There is a new Facebook page on Archbishop Pierre Martin Ngô Đình Thục who died in 1984. He was a Vietnamese Roman Catholic archbishop who was incredibly naive and fell between the cracks of Ostpolitik diplomacy after his family was brutally murdered in the 1960’s. He became extremely vulnerable to manipulation, particularly by the Palmar de Troya cult in southern Spain and a number of traditionalists and ecclesiastical adventurers in the 1980’s.
His biography is more or less well resumed here.
He is most known for having consecrated bishops for a cult in Spain (Palmar de Troya) whose leader claimed to have become Pope Gregory XVII in 1978 on the death of Paul VI. He was censured by Rome and later consecrated a number of “continuing Roman Catholic” bishops in the 1980’s. He also raised a few less strictly traditionalist men to the independent episcopate.
Archbishop Thuc died in America in 1984, possibly after having recognised the extent to which he had been manipulated by the unscrupulous.
Between about 1997 and the early 2000’s, I identified with this movement but became increasingly critical of its less tenable positions like sedevacantism. There are many points of comparison between continuing Anglicanism and traditionalist Roman Catholicism, simply the reaction against “liberalism” and the desire to continue with older liturgical forms. If one spends any amount of time in these milieux, the spirit of ideology and rigid intolerance become apparent. Such positions cannot be held for very long.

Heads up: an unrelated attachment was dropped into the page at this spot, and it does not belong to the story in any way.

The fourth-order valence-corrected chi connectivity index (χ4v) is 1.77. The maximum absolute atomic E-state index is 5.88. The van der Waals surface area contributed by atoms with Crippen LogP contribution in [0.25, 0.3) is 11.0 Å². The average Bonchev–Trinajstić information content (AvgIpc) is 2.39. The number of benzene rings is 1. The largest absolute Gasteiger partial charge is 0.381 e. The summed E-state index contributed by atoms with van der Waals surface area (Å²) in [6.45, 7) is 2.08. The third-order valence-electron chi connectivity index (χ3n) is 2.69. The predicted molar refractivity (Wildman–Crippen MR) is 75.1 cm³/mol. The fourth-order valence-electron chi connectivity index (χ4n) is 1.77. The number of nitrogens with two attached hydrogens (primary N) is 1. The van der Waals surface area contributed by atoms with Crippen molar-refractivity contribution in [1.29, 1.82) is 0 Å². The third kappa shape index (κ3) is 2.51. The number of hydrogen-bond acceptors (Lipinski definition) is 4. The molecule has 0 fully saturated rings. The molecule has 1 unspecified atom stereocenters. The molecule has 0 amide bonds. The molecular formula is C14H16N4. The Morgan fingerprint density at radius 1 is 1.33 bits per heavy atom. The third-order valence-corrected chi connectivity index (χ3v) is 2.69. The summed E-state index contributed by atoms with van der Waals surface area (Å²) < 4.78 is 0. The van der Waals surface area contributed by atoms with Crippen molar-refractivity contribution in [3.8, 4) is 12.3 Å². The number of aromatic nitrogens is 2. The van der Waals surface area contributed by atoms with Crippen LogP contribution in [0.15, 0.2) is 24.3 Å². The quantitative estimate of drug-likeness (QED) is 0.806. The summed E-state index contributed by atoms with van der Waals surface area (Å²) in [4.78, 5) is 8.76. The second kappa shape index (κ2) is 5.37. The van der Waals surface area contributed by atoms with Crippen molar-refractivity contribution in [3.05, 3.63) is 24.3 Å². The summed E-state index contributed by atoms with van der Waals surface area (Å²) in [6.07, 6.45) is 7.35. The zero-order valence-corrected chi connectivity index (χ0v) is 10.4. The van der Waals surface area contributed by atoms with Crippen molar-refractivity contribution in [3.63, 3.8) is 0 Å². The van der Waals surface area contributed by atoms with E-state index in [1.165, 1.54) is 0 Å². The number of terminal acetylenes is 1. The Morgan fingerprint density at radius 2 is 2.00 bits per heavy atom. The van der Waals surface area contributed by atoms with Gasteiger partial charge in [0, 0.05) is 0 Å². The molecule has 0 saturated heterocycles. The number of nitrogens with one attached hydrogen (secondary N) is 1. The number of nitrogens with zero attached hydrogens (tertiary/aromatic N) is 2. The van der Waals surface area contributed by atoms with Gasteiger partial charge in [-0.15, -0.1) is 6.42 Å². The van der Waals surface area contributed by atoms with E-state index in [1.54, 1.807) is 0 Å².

Archbishop Thuc possibly went through a similar crisis of mind as he encountered some very fanatical positions and people involved. Instability (or stability) like beauty is in the eye of the beholder. Some of the bishops consecrated by him or in his succession attempted to create some kind of mythology around this enigmatic personality, presumably to legitimise their own Orders. In many ways, he was a latter-day Arnold Harris Mathew, even though he came from a regular Roman Catholic background and was consecrated in the normal way. Some of the “Thuc” bishops in America, even if we disagree with their ideology, are respectable and educated men with a genuine ministry with lay Christians looking for an alternative to RC parish fare.
I’ll probably be criticised for “defending” independent bishops, as when I commented on other Old Catholic and “independent sacramental” movements. I am in no illusions about the fragility of most independent bishops, priests and lay faithful wandering from one to another. Some independent communities are stable and uphold the positions they believe to be right. Others are complete charlatans. Some of the most honest and promising clerics I “met” via the internet a few years ago seem to have given up and reverted to secular life. Perhaps that is a part of their priestly vocation after having stripped themselves of clerical illusions and pretences. Many things happened in my mind after I left the institute of Gricigliano and its gilded baroque trappings.
We can talk about them like washerwomen scrubbing their linen – or we can try to be good Christians ourselves and try to understand what went wrong to cause this kind of thing to happen from about the late nineteenth century. Comments are welcome, but please don’t tell me that Thuc was insane or that he consecrated invalidly or that he was [insert your preferred adjective]. My intention is to reflect in order to learn from history.